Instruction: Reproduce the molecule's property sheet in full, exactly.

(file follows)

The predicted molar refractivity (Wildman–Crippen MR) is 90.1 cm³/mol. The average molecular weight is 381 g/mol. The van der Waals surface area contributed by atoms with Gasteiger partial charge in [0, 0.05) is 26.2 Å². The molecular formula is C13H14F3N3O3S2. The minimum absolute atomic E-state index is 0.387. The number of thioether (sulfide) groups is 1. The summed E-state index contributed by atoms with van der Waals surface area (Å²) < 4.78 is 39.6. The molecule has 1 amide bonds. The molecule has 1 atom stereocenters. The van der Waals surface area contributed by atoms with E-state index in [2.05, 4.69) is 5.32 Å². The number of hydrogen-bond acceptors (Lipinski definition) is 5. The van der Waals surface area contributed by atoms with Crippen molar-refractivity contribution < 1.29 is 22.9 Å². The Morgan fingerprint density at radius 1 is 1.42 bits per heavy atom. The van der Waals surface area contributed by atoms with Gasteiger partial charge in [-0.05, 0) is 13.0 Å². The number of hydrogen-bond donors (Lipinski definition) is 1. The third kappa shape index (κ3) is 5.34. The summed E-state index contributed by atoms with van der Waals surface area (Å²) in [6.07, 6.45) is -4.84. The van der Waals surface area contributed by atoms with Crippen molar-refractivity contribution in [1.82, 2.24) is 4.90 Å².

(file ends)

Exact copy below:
The predicted molar refractivity (Wildman–Crippen MR) is 90.1 cm³/mol. The average molecular weight is 381 g/mol. The van der Waals surface area contributed by atoms with Gasteiger partial charge in [0, 0.05) is 26.2 Å². The molecular formula is C13H14F3N3O3S2. The minimum absolute atomic E-state index is 0.387. The number of thioether (sulfide) groups is 1. The summed E-state index contributed by atoms with van der Waals surface area (Å²) < 4.78 is 39.6. The molecule has 1 amide bonds. The molecule has 1 atom stereocenters. The van der Waals surface area contributed by atoms with E-state index in [2.05, 4.69) is 5.32 Å². The number of hydrogen-bond acceptors (Lipinski definition) is 5. The van der Waals surface area contributed by atoms with Crippen molar-refractivity contribution < 1.29 is 22.9 Å². The Morgan fingerprint density at radius 1 is 1.42 bits per heavy atom. The van der Waals surface area contributed by atoms with Gasteiger partial charge in [-0.05, 0) is 13.0 Å². The number of hydrogen-bond donors (Lipinski definition) is 1. The third kappa shape index (κ3) is 5.34. The summed E-state index contributed by atoms with van der Waals surface area (Å²) in [6.07, 6.45) is -4.84. The van der Waals surface area contributed by atoms with Crippen molar-refractivity contribution in [1.82, 2.24) is 4.90 Å².